As stated above, Plaintiff's motions to compel are denied. Given that each of Plaintiff's stated discovery issues have now been resolved, the Court sees no reason to extend discovery beyond the time allotted in the original discovery order. Plaintiff's motion for extension of time to complete discovery (ECF No. 198) is likewise denied.

III. Motions for Subpoenas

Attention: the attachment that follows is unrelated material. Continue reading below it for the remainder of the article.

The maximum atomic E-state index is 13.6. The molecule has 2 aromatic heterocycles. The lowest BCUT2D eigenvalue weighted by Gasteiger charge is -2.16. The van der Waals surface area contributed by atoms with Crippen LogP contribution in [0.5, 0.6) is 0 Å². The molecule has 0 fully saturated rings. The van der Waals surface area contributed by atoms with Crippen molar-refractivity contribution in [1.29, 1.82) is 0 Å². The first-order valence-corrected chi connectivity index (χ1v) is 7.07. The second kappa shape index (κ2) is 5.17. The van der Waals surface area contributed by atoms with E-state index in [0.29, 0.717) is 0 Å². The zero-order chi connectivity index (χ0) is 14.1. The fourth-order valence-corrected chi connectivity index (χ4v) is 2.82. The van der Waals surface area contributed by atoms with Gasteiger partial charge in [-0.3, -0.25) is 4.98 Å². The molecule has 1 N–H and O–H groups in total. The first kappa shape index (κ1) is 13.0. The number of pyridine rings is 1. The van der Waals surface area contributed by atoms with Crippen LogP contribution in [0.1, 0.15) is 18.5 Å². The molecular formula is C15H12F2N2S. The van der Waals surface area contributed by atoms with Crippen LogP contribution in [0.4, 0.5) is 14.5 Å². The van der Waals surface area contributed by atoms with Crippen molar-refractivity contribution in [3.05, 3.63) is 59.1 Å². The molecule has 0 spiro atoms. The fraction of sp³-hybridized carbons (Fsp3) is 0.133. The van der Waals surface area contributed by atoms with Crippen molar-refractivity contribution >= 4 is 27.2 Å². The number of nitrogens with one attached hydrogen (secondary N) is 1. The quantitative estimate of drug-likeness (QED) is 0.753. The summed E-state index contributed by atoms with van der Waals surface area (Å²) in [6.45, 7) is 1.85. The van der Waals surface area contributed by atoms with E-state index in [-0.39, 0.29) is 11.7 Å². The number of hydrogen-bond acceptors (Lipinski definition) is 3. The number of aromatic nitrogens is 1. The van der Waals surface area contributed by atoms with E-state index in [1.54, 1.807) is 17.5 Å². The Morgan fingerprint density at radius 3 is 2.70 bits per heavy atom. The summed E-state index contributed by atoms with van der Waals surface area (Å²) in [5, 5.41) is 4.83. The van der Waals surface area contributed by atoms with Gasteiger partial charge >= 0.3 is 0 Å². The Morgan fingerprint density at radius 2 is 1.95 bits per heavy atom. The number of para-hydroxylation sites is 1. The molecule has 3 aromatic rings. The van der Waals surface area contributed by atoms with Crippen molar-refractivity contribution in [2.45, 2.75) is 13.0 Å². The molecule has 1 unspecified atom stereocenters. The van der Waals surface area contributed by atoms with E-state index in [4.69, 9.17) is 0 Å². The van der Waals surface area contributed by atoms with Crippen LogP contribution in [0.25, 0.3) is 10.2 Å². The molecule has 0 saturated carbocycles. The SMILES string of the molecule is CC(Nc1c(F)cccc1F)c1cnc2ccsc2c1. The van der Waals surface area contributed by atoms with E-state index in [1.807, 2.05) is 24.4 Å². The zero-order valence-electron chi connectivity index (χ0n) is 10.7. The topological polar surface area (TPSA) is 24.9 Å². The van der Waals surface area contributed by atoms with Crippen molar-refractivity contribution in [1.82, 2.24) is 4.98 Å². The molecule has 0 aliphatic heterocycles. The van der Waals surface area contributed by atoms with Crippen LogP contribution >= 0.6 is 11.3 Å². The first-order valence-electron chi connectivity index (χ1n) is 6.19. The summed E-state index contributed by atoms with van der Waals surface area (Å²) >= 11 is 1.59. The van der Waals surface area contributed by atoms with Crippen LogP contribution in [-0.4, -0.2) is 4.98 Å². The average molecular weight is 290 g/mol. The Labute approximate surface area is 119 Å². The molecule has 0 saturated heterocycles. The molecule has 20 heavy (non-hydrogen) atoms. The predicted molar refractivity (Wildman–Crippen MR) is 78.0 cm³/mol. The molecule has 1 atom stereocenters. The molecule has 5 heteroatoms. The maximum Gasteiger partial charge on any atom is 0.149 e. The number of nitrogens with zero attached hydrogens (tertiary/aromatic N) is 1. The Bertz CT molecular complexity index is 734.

Plaintiff has requested a number of subpoenas to be served on both parties and non-parties to this lawsuit. Initially, the Court notes that in a Text-only Order dated December 4, 2014, the Court granted Plaintiff's motion docketed at ECF number 202, requesting the issuance of a subpoena on Mr. John Berry to return certain documents to Plaintiff for his use in this lawsuit. Text-only Order, Dec. 4, 2014. On December 18, 2014, the Court received and docketed Plaintiff's motion to serve a subpoena (ECF No. 211). Attached to that motion was a subpoena filled out by Plaintiff, allegedly in accordance with the December 4 Order, which he desired to have the Court serve for him. However, the request in the attached subpoena was not the same request that the Court granted but instead sought copies of Plaintiff's institutional and classification files from the Warden of Plaintiff's current place of incarceration. Subpoena, ECF No. 211-1. It is unclear if Plaintiff deliberately misconstrued the Court's December 4, 2014 Order or genuinely believed the Court had granted him leave to subpoena these documents. Regardless, because Plaintiff has had the opportunity to view these files, [2] Plaintiff's request to serve the subpoena (ECF No. 211) is now moot, as is his initial motion seeking this subpoena (ECF No. 201) and both are denied.